An "optimal", normal day at my prison, weekday day-shift:
Two nurses and a CNA taking care of the infirmary that can house 6 men for anything from medium risk psych "I said I was going to kill myself in the recieving room" to end stage HIV and the rare really acute thing like some TPN running or new CVA or something just out of ICU. Walk in, get report, assess the guys in the infirmary and then start sickcall/treatments while keeping an eye on the infirmary guys. Sick call is triage for any health complaints by the inmates, they drop a note and are scheduled to come over and be seen. The goal is to fix as many as you can with over the counter stuff, education, without dropping the ball on anything that might need a doctor immediately.....schedule for a doctor visit another day possible because he's already got a line scheduled for that day too, but weed out all the athletes foot/ acne/ mild back pain kinda stuff that you can.
While all this is going on, there is a dental assistant and possilbly a dentist seeing THIER line of guys. The aformentioned doctor is seeing scheduled acute visits and chronic disease visits, there are guidelines set by an agency called the National Commission of Correctional Health Care that sets the guidelines and accredits facilities along the lines of JHCCO for hospitals. There's a nurse assisting him, taking off his orders, and perhaps doing HER own thing with infectious disease.... keeping the statistics and follow up for TB testing, MRSA & CA MRSA, that stuff. Discharge planning for guys getting released that need help with care for diabetes or hiv or whatever. There's a full time med nurse pouring for all the guys on the compound and ordering the meds they give themselves and keeping track of thier compliance, ordering the stuff for the infirmary and emergencies. There is a DON and a Health Services Administrator. There is a full time mental health staff with 4 or 5 counselors and a psychiatrist that comes once or twice a week.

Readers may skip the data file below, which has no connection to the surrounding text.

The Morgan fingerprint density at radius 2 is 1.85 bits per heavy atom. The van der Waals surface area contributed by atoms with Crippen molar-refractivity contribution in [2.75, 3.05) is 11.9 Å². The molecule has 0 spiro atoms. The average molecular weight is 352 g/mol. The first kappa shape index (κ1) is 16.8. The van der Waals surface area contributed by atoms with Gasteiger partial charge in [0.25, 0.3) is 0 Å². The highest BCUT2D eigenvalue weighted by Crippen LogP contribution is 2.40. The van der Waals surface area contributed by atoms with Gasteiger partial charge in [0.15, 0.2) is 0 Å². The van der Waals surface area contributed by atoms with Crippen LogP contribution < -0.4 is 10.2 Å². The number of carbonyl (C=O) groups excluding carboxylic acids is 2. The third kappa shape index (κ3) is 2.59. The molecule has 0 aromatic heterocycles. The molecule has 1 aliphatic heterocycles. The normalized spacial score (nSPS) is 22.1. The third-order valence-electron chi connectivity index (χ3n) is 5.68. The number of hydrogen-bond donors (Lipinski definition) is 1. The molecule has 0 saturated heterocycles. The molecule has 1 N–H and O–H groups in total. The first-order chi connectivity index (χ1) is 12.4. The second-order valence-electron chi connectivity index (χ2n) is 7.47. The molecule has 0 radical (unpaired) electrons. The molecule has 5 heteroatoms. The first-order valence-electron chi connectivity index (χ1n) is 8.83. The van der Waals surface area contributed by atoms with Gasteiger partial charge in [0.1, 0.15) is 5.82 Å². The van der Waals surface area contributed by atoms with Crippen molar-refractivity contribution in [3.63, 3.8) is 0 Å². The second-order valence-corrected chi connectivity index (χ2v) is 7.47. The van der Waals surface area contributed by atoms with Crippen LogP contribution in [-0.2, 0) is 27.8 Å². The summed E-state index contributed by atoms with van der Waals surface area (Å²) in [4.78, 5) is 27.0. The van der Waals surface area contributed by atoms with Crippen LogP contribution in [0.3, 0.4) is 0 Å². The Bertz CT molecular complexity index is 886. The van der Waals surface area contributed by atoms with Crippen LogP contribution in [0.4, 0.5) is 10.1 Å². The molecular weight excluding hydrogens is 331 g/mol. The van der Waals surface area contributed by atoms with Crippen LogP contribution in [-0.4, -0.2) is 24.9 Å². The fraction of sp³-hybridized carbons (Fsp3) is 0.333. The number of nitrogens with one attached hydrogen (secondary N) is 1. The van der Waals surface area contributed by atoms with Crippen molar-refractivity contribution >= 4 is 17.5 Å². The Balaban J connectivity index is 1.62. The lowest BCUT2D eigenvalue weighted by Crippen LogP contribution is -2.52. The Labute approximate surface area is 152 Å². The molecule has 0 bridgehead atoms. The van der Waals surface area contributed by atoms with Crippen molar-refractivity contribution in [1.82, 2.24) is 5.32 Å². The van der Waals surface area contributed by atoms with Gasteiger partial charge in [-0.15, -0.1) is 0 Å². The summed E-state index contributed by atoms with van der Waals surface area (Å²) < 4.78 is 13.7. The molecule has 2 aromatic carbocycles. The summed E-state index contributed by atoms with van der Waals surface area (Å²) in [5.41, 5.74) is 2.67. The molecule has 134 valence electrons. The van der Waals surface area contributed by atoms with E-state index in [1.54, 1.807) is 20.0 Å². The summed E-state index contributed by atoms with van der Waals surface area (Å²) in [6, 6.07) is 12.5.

At our place, we have one MD 5 days a week and one NP 5 days a week. We use MD's from other prisons in the state to share call. We get to very good understanding with these docs. We interact almost not at all with doctors at the hospitals. They usually talk with our MD's if someone is sent out.
NO special training. We will hire straight out of nursing school, though it's good to have a little seasoning on you because your assessment skills are so critical, as well as your confidence when telling these guys what they need to do, or what's wrong with them.
One other thing common to prisons, we are also the emergency people. You can and do call 911 sometimes, but that's AFTER YOUR evaluation and notifying security and (unless there is no pulse or spurting big quantities of arterial blood). We are the response when they fall out of the top bunk and have a bloody head and won't respond, break themselves on the basketball court, hang themselves, or the infamous chest pains and seizures that happen. Also psych emergencies, like taking themselves or thier roomie hostage with a pen or a razor to a throat.
All in all, it's kind of dynamic and exciting on a limited level. We do a lot without much money. MASH with a lot more rules.
Did I answer them all? There's of course more more more that we do, but in a nutshell............ Oh, officers, we will have one in the medical department when maybe 8 or 9 inmates are in there loose, but there's lots more security that can get there quick and once you've been in for a while you become very effective at being security yourself. I'd swing a hole punch in a minute if I needed to. And I sure wouldn't let one of them grab it first.
Good luck with your report.